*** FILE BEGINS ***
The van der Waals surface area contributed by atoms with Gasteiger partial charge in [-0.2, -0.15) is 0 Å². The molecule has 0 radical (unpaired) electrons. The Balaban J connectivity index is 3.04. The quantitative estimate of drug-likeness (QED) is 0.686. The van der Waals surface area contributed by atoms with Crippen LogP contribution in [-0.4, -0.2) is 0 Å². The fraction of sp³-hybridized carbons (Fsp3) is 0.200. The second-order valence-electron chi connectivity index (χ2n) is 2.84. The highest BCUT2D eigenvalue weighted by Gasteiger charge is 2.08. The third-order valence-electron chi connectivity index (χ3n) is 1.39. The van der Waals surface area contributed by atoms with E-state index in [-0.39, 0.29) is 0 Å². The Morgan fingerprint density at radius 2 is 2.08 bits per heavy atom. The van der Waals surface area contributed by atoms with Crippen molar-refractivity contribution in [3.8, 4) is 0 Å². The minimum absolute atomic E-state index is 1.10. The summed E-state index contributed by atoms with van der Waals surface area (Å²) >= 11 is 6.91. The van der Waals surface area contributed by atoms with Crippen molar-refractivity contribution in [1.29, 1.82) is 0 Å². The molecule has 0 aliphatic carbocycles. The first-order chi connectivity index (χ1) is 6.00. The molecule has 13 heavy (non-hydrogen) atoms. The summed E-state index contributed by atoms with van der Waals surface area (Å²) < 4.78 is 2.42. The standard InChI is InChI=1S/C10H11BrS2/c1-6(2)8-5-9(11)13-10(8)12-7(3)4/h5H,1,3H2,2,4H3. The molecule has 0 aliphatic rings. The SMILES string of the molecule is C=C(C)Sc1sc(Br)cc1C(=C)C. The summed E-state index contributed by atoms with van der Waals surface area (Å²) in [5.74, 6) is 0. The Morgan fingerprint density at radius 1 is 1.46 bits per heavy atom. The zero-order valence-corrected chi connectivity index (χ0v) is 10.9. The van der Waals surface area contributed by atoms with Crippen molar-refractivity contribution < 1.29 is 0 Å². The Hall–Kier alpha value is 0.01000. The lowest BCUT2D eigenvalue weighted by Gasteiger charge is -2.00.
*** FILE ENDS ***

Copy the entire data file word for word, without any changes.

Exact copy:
The van der Waals surface area contributed by atoms with Gasteiger partial charge in [-0.2, -0.15) is 0 Å². The molecule has 0 radical (unpaired) electrons. The Balaban J connectivity index is 3.04. The quantitative estimate of drug-likeness (QED) is 0.686. The van der Waals surface area contributed by atoms with Crippen LogP contribution in [-0.4, -0.2) is 0 Å². The fraction of sp³-hybridized carbons (Fsp3) is 0.200. The second-order valence-electron chi connectivity index (χ2n) is 2.84. The highest BCUT2D eigenvalue weighted by Gasteiger charge is 2.08. The third-order valence-electron chi connectivity index (χ3n) is 1.39. The van der Waals surface area contributed by atoms with E-state index in [-0.39, 0.29) is 0 Å². The Morgan fingerprint density at radius 2 is 2.08 bits per heavy atom. The van der Waals surface area contributed by atoms with Crippen molar-refractivity contribution in [3.8, 4) is 0 Å². The minimum absolute atomic E-state index is 1.10. The summed E-state index contributed by atoms with van der Waals surface area (Å²) >= 11 is 6.91. The van der Waals surface area contributed by atoms with Crippen molar-refractivity contribution in [1.29, 1.82) is 0 Å². The molecule has 0 aliphatic carbocycles. The first-order chi connectivity index (χ1) is 6.00. The molecule has 13 heavy (non-hydrogen) atoms. The summed E-state index contributed by atoms with van der Waals surface area (Å²) < 4.78 is 2.42. The standard InChI is InChI=1S/C10H11BrS2/c1-6(2)8-5-9(11)13-10(8)12-7(3)4/h5H,1,3H2,2,4H3. The molecule has 0 aliphatic rings. The SMILES string of the molecule is C=C(C)Sc1sc(Br)cc1C(=C)C. The summed E-state index contributed by atoms with van der Waals surface area (Å²) in [5.74, 6) is 0. The Morgan fingerprint density at radius 1 is 1.46 bits per heavy atom. The zero-order valence-corrected chi connectivity index (χ0v) is 10.9. The van der Waals surface area contributed by atoms with Crippen molar-refractivity contribution < 1.29 is 0 Å². The Hall–Kier alpha value is 0.01000. The lowest BCUT2D eigenvalue weighted by Gasteiger charge is -2.00.